Obama calls Sox win ‘therapeutic’ for Boston

President Obama is a fan of the Chicago White Sox so he didn’t pick a favorite in the World Series.
Saul Loeb/AFP/Getty Images
President Obama is a fan of the Chicago White Sox so he didn’t pick a favorite in the World Series.

WASHINGTON — President Obama called the Boston Red Sox World Series win ‘‘therapeutic medicine for the whole city.’’

The president chatted about last week’s Red Sox victory as he gathered Tuesday with business leaders in the White House Roosevelt Room to push for immigration reform.

The Red Sox won their first championship at home in 95 years, defeating the St. Louis Cardinals in six games. The win came six months after the Boston Marathon bombings.


Obama is a fan of the Chicago White Sox so he didn’t pick a favorite in the series. But he told the business leaders, ‘‘To see it end that way is amazing.’’

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Obama had placed a congratulatory call to Red Sox manager John Farrell on Monday.

Associated Press


Tours of White House resume on partial basis

WASHINGTON — Hoping to snag a glimpse of the inside of the White House, the first dog, or even first lady Michelle Obama? Now may be your chance.

The White House resumed public tours on Tuesday, seven months after they were suspended due to government-wide spending cuts.


The Obamas surprised a group that made it in on the first day, greeting and hugging a long line of visitors in the Blue Room. Even one of Obama’s dogs, Sunny, joined in.

The self-guided tours are resuming on a limited basis of about three days a week, down from five. They’ll run through Jan. 15, when temporary funding runs out.

Associated Press


Rand Paul defiant, contrite in addressing plagiarism

WASHINGTON — Senator Rand Paul of Kentucky, who in recent weeks has had to explain a series of plagiarism charges, said in an interview Tuesday that he was being held to an unfair standard but that there would be an office “restructuring” to prevent future occurrences.

Sitting in a conference room in his Senate office complex, Paul, drawn and clearly shaken by the plagiarism charges, offered a mix of contrition and defiance. He said that he was not certain whether it would affect his prospects should he decide to run for president in 2016 — he said he would happily return to his Kentucky doctor’s practice — and he asserted that was being unfairly targeted.


Acknowledging that his office had “made mistakes,” he said he was putting a new system in place to ensure that all of his materials are properly footnoted and cited.

“What we are going to do from here forward, if it will make people leave me the hell alone, is we’re going to do them like college papers,” he said. “We’re going to try to put out footnotes. We’re going to have them available. If people want to request the footnoted version, we’re going to have it available.”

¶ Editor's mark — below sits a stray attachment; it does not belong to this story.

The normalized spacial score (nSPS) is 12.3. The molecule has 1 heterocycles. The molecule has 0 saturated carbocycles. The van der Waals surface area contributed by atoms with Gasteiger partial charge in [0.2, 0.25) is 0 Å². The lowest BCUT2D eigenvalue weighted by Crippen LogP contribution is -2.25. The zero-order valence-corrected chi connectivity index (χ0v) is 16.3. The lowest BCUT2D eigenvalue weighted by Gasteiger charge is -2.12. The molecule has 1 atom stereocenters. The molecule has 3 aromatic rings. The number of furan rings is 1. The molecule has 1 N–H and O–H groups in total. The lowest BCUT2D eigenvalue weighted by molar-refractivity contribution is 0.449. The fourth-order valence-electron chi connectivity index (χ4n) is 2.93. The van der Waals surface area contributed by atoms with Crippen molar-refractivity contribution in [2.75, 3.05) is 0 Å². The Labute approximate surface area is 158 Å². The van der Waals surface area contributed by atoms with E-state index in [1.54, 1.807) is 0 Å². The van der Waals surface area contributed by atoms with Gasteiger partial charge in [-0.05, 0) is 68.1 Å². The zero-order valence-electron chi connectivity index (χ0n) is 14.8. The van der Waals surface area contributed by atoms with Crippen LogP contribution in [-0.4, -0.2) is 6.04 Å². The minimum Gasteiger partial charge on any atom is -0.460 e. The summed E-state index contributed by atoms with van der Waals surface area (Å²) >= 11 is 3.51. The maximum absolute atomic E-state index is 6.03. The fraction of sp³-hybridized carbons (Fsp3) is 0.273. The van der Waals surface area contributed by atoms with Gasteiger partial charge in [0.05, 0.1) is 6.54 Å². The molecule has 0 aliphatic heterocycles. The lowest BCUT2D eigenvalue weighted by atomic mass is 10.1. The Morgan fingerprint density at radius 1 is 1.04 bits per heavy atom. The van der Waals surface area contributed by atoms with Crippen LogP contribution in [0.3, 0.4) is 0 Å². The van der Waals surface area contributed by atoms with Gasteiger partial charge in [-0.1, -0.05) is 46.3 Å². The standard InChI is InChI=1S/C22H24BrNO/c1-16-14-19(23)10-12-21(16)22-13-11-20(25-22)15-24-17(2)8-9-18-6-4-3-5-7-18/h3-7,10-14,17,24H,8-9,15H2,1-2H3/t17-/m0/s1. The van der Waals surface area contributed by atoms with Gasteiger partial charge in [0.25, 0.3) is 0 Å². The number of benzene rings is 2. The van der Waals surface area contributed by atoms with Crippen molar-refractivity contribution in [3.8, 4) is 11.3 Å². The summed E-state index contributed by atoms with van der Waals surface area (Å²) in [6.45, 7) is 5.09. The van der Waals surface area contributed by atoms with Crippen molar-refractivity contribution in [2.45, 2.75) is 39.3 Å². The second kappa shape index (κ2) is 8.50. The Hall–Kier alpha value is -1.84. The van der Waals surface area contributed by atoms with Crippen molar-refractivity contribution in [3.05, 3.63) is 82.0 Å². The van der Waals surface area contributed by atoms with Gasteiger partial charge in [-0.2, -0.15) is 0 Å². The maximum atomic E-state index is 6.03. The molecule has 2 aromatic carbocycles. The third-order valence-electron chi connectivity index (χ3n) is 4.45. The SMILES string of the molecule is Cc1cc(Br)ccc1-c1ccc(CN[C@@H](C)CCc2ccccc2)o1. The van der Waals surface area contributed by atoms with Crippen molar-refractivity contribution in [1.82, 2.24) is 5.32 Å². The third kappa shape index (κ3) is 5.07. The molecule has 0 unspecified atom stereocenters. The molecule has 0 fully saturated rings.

The Republican senator also said he could not rule out that other examples of past plagiarism would come out, but he added that no staff members would be fired.

On Monday night, Paul, who previously had to explain why he used word-for-word Wikipedia entries in a speech, faced his most direct charges of plagiarism yet. In an op-ed article he wrote for The Washington Times in September on mandatory minimum prison sentences, Paul appears to have copied language from an essay that had previously run in the magazine The Week.

Paul attributed some of the sloppiness, which was first reported by BuzzFeed, to the hectic life of a senator in high demand.

New York Times


Report exposes excesses at US Marshals Service

WASHINGTON — Crystal statues worth $125 apiece and custom boxes with lambswool blankets at a cost of $149 per set. Those are among the examples of excessive spending on promotional items by the US Marshals Service in recent years, according to a watchdog analysis.

Justice Department Inspector General Michael Horowitz released a report Tuesday revealing that one of the agency’s divisions increased its expenditures on ‘‘swag’’ by nearly tenfold — or about 300 percent per employee — from 2005 through 2010.

All told, the investigative operations unit spent nearly $800,000 on promotional items during that period, including $37,000 on lapel pins, $57,000 on clothing, and $155,000 on ‘‘challenge coins,’’ which many federal agencies use to recognize good work or promote a sense of a team, the report said.

Federal auditors determined that the expenses were ‘‘excessive and, in some instances, in contravention of department policies and Government Accountability Office decisions and guidance.’’

The inspector general’s office said the growth in swag spending was ‘‘the result of the absence of internal controls, accountability, and good judgment.’’

Witnesses told investigators they often use swag for awards.

In 2011, Attorney General Eric Holder Jr. issued a directive to the Justice Department requiring all divisions to limit spending to only ‘‘mission-essential programs, projects, and activities.’’

The Marshals Service has since reduced its swag expenditures and implemented policies relating to the matter, the report said.